For over 30 years, Kolar-born Bezwada Wilson has been fighting one of the worst evils of Indian society -- the practice of manual scavenging. Those involved in this most undignified of labours
manually remove night soil from dry latrines.
On Wednesday, the Philippines recognised Wilson's struggle to rehabilitate these safai karmacharis with this year's Magsaysay Award.
Speaking to OneIndia's Pallavi Sengupta, Wilson said, "Manual scavenging has recently become a topic of discussion in elite circles, but the struggle to do away with it dates back to 1982. It has been a long journey". Excerpts from an interview:
Congratulations on winning the Magsaysay. You said it has been a long journey since 1982. Tell us, what has it been like.
I faced a lot of barriers -- political, social and economic, even language across many states. The biggest problem has been organising the community of manual scavengers themselves. For a long time, I was unwelcome in many quarters of the community who feared I was going to snatch away their only source of income. In fact, they were not even prepared to listen to what I had to say.
I understood the practical reason for such opposition -- their economic condition. Also, manual scavenging has been a practice since the Harappa-Mohenjo Daro times and so it is ingrained in the psyche of these people. So, they found it amusing that I should feel offended about it and was trying to convincing them to give it up.
One old man confronted me with, "If being a doctor, teacher or musician is okay, what's wrong with manual scavenging. It's just another job."
I had to convince him that there were other means to a dignified life.
What's the difference you see now since launching the Safai Karmachari Andolan in 1992?
I went about it the typical Indian way of protesting -- holding dharnas and door-to-door awarness campaigns. I see considerable change in Karnataka, Andhra Pradesh and Tamil Nadu. I have now turned attention to UP, Rajasthan and Haryana.
My mission is the liberation and rehabilitation of all people engaged in manual scavenging. Safai Karmachari Andolan's major focus is to organise and mobilise the community around the issues of dignity and rights, through strategic advocacy and legal interventions.
Have governments and politicians supported you?
Attempts have been made at several levels, starting in the 1950s when freedom fighter G. S. Lakshman Iyer banned manual scavenging when he was the chairman of Gobichettipalayam Municipality, which became the first local body to ban it officially. Following this, six states passed resolutions requesting the Central government to frame a law against manual scavenging.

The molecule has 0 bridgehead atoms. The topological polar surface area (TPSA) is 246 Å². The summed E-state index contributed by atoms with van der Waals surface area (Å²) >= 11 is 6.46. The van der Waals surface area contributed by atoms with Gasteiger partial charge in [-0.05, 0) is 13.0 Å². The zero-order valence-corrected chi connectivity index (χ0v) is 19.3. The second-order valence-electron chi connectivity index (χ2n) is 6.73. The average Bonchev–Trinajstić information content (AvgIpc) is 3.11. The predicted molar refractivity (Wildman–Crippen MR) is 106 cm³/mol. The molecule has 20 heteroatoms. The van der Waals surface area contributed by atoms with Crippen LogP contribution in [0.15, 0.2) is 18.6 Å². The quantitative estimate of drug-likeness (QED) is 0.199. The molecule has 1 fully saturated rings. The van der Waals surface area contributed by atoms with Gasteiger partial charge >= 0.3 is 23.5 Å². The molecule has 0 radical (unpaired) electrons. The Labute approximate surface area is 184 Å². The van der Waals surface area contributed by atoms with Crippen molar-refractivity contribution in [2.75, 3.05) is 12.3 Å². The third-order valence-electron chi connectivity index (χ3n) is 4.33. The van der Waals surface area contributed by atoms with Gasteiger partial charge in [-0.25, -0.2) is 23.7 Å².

The law against manual scavenging was passed in 1993. A new legislation and rules were passed in 2013.
But, there is more to it than what meets the eye. The change is slow and gradual. Politicians themselves are not sure why we should treat manual scavenging as a social evil. So, a lot has been promised, but little has been done.
My movement does not require the government's help for the most part. I only need support and encouragement for the people who are willing to leave the profession, but that hasn't been fully forthcoming. All I have asked government for is to fund the initial costs for a newly-rehabilitated manual scavenger. But even that has not been provided for.
How many manual scavengers are there today? How many have you rehabilitated? What do they do now?
We conducted a survey in 2010 and combined data from 15 states. A total of 7,630 manual scavengers were documented. Of them, only 265 could be convinced to rehabilitate.
According to the Socio Economic Caste Census 2011, 180,657 households are engaged in manual scavenging for a livelihood. The 2011 Census of India found 794,000 cases of manual scavenging across India. Maharashtra, with 63,713, tops the list, followed by Madhya Pradesh, Uttar Pradesh, Tripura and Karnataka.
Progress is very slow and with no political will, it is becoming increasingly difficult to pursue the mission. However, the first step is taken and members of these communities are willing to try out other professions, like selling vegetables, working in shops, gardening, etc.
Will the Magsaysay Award help you draw attention to the campaign and speed up the change?
Of course, it will. While I consider this an acknowledgement for the work done, it also recognises the struggle of these communities, who have been facing social discrimination. This is the first step to break the practice of passing on this profession through the generations.
The son of a manual scavenger need not take to the same profession, he can choose to be a doctor. That is his right. My campaign deals with that basic human right. If we are not providing that freedom and opportunity, we are creating a social divide.